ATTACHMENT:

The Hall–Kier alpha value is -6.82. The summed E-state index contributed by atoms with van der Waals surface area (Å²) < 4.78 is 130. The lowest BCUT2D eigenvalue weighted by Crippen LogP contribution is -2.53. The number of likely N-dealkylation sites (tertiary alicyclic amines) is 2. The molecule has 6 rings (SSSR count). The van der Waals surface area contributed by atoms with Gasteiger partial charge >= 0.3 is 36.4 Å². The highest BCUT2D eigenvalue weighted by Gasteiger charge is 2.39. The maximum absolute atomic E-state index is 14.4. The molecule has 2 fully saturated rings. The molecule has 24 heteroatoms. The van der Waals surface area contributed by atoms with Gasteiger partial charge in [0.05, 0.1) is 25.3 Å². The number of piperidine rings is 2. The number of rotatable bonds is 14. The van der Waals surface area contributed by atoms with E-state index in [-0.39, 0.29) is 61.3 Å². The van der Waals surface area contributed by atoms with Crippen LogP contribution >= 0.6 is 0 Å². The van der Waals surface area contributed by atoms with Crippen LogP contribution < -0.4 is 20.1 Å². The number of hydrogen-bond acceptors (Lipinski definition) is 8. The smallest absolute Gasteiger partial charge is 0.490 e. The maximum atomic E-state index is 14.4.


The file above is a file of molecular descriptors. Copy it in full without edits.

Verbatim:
The Hall–Kier alpha value is -6.82. The summed E-state index contributed by atoms with van der Waals surface area (Å²) < 4.78 is 130. The lowest BCUT2D eigenvalue weighted by Crippen LogP contribution is -2.53. The number of likely N-dealkylation sites (tertiary alicyclic amines) is 2. The molecule has 6 rings (SSSR count). The van der Waals surface area contributed by atoms with Gasteiger partial charge >= 0.3 is 36.4 Å². The highest BCUT2D eigenvalue weighted by Gasteiger charge is 2.39. The maximum absolute atomic E-state index is 14.4. The molecule has 2 fully saturated rings. The molecule has 24 heteroatoms. The van der Waals surface area contributed by atoms with Gasteiger partial charge in [0.05, 0.1) is 25.3 Å². The number of piperidine rings is 2. The number of rotatable bonds is 14. The van der Waals surface area contributed by atoms with E-state index in [-0.39, 0.29) is 61.3 Å². The van der Waals surface area contributed by atoms with Crippen LogP contribution >= 0.6 is 0 Å². The van der Waals surface area contributed by atoms with Crippen LogP contribution < -0.4 is 20.1 Å². The number of hydrogen-bond acceptors (Lipinski definition) is 8. The smallest absolute Gasteiger partial charge is 0.490 e. The maximum atomic E-state index is 14.4.